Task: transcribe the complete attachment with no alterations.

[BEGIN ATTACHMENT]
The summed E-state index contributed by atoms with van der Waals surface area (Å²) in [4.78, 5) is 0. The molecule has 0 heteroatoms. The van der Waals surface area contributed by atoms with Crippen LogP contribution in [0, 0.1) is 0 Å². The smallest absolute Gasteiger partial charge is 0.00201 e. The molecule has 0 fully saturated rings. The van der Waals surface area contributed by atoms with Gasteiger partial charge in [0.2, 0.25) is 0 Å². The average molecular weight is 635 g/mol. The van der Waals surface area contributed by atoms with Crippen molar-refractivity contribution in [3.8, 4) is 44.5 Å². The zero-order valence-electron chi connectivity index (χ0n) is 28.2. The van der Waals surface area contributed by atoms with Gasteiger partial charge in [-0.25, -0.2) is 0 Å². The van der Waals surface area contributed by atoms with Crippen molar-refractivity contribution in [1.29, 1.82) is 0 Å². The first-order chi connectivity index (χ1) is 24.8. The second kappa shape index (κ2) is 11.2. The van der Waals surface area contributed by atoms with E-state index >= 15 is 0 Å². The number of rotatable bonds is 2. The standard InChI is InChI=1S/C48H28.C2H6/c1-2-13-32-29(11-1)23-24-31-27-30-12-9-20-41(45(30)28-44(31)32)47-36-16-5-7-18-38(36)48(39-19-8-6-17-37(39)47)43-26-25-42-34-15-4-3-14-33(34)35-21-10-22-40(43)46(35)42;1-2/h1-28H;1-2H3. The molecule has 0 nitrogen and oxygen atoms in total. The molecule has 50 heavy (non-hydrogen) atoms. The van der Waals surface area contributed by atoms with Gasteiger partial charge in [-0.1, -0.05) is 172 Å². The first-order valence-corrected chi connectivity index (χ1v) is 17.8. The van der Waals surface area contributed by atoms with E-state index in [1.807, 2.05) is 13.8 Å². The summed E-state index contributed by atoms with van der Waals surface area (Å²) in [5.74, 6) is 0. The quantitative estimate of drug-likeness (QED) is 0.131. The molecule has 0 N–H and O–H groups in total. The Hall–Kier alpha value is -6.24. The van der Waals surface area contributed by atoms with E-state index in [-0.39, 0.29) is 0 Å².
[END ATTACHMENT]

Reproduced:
The summed E-state index contributed by atoms with van der Waals surface area (Å²) in [4.78, 5) is 0. The molecule has 0 heteroatoms. The van der Waals surface area contributed by atoms with Crippen LogP contribution in [0, 0.1) is 0 Å². The smallest absolute Gasteiger partial charge is 0.00201 e. The molecule has 0 fully saturated rings. The van der Waals surface area contributed by atoms with Gasteiger partial charge in [0.2, 0.25) is 0 Å². The average molecular weight is 635 g/mol. The van der Waals surface area contributed by atoms with Crippen molar-refractivity contribution in [3.8, 4) is 44.5 Å². The zero-order valence-electron chi connectivity index (χ0n) is 28.2. The van der Waals surface area contributed by atoms with Gasteiger partial charge in [-0.25, -0.2) is 0 Å². The van der Waals surface area contributed by atoms with Crippen molar-refractivity contribution in [1.29, 1.82) is 0 Å². The first-order chi connectivity index (χ1) is 24.8. The second kappa shape index (κ2) is 11.2. The van der Waals surface area contributed by atoms with E-state index >= 15 is 0 Å². The number of rotatable bonds is 2. The standard InChI is InChI=1S/C48H28.C2H6/c1-2-13-32-29(11-1)23-24-31-27-30-12-9-20-41(45(30)28-44(31)32)47-36-16-5-7-18-38(36)48(39-19-8-6-17-37(39)47)43-26-25-42-34-15-4-3-14-33(34)35-21-10-22-40(43)46(35)42;1-2/h1-28H;1-2H3. The molecule has 0 nitrogen and oxygen atoms in total. The molecule has 50 heavy (non-hydrogen) atoms. The van der Waals surface area contributed by atoms with Gasteiger partial charge in [-0.1, -0.05) is 172 Å². The first-order valence-corrected chi connectivity index (χ1v) is 17.8. The van der Waals surface area contributed by atoms with E-state index in [1.807, 2.05) is 13.8 Å². The summed E-state index contributed by atoms with van der Waals surface area (Å²) in [5.74, 6) is 0. The quantitative estimate of drug-likeness (QED) is 0.131. The molecule has 0 N–H and O–H groups in total. The Hall–Kier alpha value is -6.24. The van der Waals surface area contributed by atoms with E-state index in [-0.39, 0.29) is 0 Å².